As board members, we struggle continuously with the balance between keeping the fees as low as we can (if we vote to raise them, we are raising our own as well) and maintaining the property. Letting the property go to pot is definitely a false economy.

People considering purchasing a condo or a townhouse should beware of units where the fees seem unusually low, unless the property is almost new. Why do I say that? Because the low fees may be a result of the board deferring lots of maintenance, and sooner or later those low fees may have to be raised dramatically. Prospective buyers should look into the state of the reserves as well as the state of general maintenance.

In California the laws protecting owners in an HOA are quite strict, ranging from procedures to guarantee the transparency of the annual election of board members to provisions limiting the percent increase in monthly fees which a board can vote in without holding an election of all owners. In other states the protections may be less, I don't really know.
Also condo insurance costs have rising dramatically over last few years, property, flood, D&O, Thefts and Ommissions etc. Add in rising legal fees to chase late payers and this eats up a lot of monthly maint and folks dont see where money is going to.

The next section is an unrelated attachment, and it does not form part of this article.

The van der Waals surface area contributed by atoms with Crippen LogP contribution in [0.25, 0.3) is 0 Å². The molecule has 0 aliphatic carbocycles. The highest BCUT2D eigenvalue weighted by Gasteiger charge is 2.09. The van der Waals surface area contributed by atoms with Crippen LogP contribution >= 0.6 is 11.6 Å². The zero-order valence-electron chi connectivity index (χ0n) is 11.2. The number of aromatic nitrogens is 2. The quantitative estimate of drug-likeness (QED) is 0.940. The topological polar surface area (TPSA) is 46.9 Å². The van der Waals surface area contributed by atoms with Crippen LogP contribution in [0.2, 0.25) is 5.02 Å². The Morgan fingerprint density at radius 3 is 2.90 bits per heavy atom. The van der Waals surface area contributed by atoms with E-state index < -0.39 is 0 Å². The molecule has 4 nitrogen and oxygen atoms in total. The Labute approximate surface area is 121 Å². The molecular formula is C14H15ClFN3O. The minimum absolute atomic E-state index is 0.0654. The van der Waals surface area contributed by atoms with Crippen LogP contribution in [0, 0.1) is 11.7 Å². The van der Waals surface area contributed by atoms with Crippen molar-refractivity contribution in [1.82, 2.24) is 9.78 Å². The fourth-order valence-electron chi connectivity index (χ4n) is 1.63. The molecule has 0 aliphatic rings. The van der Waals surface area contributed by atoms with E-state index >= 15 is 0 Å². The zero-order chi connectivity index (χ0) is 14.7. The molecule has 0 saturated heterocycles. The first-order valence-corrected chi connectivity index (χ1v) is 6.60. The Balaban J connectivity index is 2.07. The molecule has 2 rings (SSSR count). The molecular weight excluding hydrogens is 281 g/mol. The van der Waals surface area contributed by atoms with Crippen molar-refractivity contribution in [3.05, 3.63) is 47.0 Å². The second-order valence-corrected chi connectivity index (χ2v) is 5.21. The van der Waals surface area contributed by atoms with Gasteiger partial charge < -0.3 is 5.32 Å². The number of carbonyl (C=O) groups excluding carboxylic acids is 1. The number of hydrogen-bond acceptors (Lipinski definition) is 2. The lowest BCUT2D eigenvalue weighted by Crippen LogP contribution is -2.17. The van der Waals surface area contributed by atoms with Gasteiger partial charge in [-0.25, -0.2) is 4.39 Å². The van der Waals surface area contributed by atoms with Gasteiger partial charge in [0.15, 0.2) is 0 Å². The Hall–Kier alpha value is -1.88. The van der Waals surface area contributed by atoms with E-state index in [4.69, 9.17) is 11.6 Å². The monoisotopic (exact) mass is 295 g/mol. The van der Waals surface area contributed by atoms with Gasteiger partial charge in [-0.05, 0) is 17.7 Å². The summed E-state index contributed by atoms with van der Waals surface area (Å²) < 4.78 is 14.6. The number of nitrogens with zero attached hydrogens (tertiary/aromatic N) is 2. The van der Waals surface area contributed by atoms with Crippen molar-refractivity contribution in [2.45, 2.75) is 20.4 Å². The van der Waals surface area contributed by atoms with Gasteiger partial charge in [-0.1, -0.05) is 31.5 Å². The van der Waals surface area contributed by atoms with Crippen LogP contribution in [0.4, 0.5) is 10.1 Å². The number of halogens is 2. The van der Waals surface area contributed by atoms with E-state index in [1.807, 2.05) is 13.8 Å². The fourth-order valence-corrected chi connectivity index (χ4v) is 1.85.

Also some condos are playing "catch-up" they have no money in reserve so take a ten year loan to replace roofs, sidewalks and drainage etc. The next ten years that loan eats up a lot of budget so little room to build up reserve. By the end of the ten years when cash is freed up again with no loan, other things neglected in building have to be addressed.
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Old 01-22-2015, 01:02 PM
 
Location: Forests of Maine
30,695 posts, read 49,488,800 times
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Originally Posted by jean_ji View Post
Replacing our roof will likely need to happen in the next year or so. Do we want to spend more money now and get a metal roof that will last our lifetime or get another asphalt shingle that will have a lifetime of 15 years in FL even when touted as a 25 year roof? We decided to go with a metal roof, it will lower insurance costs and we don't want to do this again at age 76. I'm not going to count on costs going down over the years.